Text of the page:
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P008 A novel study on noise frequencies in a general medicine ward at a district general hospital in the UK
  1. Connor S Qiu1,
  2. Gazi Sadnan1,
  3. Yizhou Yu2,
  4. Emmanuel Adebiyi1,
  5. Byrone Mitchell1 and
  6. Darshan Jagannath1
  1. 1St Mary’s Hospital, Isle of Wight NHS Trust, Newport
  2. 2Department of Biology, Imperial College London, London


Introduction Excessive noise levels in the hospital environment is a significant cause of patient and staff dissatisfaction. There are numerous studies on noise levels in hospitals, but noise frequencies in hospitals have been studied to a lesser extent. In this pilot study, we aim to identify the pertinent sound frequencies and decibel levels in a general medicine ward in a district general hospital in the UK.

Methods We deployed an industry standard octave-band noise meter (CEL-620B) to monitor the noise generated in the lobby, a side room and a shared bay of the ward at both day and night over a 1 week period. The meter was set up for continuous recording and the data was subsequently hand-curated to avoid bias from disrupted or tampered recordings.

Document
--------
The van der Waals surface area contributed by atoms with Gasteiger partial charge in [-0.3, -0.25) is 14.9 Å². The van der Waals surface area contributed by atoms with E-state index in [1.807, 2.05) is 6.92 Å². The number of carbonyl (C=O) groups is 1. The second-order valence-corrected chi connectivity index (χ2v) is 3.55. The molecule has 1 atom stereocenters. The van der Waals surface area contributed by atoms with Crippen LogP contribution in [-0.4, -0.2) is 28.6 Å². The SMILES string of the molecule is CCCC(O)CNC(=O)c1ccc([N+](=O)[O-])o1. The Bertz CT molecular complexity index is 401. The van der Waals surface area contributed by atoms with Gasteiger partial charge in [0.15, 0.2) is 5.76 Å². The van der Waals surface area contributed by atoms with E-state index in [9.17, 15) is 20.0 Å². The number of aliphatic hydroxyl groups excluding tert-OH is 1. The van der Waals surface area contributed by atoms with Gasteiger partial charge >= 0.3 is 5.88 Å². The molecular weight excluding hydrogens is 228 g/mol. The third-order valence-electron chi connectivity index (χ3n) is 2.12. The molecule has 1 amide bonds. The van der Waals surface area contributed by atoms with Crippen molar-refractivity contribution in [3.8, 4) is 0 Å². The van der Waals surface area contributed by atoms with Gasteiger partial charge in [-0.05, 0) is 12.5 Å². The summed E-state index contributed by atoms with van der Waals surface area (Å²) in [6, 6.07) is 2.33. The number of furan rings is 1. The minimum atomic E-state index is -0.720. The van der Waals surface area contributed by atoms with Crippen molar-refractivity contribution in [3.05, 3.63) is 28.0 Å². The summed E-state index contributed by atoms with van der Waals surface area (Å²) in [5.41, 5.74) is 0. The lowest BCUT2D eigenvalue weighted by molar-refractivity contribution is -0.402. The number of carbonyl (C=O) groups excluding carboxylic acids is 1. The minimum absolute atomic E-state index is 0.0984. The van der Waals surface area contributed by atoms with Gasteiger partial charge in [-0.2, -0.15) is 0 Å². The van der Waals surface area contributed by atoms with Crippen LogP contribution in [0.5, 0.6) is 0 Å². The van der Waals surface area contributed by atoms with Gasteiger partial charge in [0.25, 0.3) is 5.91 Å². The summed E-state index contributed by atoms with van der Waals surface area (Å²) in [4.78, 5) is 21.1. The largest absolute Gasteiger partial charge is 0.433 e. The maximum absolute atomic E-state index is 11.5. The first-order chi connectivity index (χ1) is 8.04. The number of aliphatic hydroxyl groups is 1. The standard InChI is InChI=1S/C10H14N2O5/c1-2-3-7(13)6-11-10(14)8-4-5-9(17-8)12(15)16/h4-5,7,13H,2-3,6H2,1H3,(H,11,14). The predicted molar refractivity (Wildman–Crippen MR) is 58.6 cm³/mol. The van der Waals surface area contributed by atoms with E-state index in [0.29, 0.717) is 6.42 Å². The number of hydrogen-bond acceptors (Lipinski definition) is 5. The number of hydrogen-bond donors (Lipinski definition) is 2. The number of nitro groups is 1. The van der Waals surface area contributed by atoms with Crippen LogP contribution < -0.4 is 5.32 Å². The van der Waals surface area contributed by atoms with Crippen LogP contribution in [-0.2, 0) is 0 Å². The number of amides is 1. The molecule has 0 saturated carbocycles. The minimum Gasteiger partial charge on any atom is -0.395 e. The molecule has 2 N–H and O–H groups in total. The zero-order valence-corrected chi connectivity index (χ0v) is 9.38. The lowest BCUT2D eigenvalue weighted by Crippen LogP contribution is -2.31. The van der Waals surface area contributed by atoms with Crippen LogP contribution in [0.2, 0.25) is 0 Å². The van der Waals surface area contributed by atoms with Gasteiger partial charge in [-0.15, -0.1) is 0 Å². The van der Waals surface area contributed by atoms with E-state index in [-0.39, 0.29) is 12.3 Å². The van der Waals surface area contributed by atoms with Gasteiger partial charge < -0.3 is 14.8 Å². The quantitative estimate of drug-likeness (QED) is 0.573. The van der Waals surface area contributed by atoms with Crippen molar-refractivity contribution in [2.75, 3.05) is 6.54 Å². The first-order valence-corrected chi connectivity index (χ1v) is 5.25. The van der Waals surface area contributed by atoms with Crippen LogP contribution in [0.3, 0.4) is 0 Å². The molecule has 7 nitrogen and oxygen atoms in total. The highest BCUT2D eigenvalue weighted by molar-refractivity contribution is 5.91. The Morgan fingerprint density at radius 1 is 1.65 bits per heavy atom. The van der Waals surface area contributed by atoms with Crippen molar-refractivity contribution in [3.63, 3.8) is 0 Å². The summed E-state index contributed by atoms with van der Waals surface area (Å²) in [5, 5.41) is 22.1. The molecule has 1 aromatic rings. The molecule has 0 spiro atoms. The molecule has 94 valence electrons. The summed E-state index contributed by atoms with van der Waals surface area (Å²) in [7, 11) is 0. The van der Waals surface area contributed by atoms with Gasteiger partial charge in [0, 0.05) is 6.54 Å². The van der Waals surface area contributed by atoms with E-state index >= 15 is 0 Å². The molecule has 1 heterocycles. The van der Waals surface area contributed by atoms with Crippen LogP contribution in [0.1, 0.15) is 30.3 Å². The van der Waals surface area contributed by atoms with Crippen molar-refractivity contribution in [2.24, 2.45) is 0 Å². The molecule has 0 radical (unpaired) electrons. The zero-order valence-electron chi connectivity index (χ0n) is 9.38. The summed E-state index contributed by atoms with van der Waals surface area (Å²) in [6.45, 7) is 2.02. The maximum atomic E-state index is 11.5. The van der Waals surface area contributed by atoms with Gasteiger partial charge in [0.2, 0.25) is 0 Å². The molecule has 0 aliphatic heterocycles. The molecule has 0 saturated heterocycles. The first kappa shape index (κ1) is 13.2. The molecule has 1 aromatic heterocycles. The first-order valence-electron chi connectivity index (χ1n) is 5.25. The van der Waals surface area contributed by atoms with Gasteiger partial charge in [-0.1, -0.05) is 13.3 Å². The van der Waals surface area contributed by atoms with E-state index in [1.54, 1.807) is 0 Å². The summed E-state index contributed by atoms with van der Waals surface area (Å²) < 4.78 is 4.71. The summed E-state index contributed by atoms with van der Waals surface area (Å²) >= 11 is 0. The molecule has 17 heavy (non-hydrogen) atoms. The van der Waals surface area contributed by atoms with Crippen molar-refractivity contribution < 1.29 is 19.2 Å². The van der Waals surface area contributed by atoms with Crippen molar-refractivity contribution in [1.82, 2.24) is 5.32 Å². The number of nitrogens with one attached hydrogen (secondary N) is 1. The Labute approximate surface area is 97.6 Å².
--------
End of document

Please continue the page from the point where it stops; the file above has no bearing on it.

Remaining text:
Results Our results show that hospital noise levels can often exceed 100 dB(A); WHO guidelines advise an average of 35 dB in the day and of 30 dB at night.¹ The average peak noise was 119.5±6.50 dB(A). We found that there were higher intensities of noise at lower frequencies as opposed to at higher frequencies (figure 1) and a significant difference between noise intensities at different frequencies (figure 2).

Abstract P008 Figure 1

The frequency level is negatively proportional to the average amount of noise (p<0.001). The poisson and negative binomial models were used to correct for the skewed data distribution

Abstract P008 Figure 2

Distribution of averaged noise across noise meter. We identify a significant difference in the noise intensities across different frequencies (ANOVA, DF = 10, p < 0.001)

Discussion Noise frequencies from 2000 Hz to 5000 Hz may be subjectively perceived to be more unpleasant.² The intensity of noise is also likely detrimental to patient recovery and sleep quality. Our results suggest that hospitals require creative solutions in order to mitigate the adverse effects of noise generated to such specifications.


  1. Berglund B, Lindvall T, Schwela DH. Guidelines for Community Noise. Geneva: World Health Organization; 1999.

  2. Kumar S, von Kriegstein K, Friston K, Griffiths TD. Features versus feelings: dissociable representations of the acoustic features and valence of aversive sounds. Journal of Neuroscience 2012;32(41):14184–14192.

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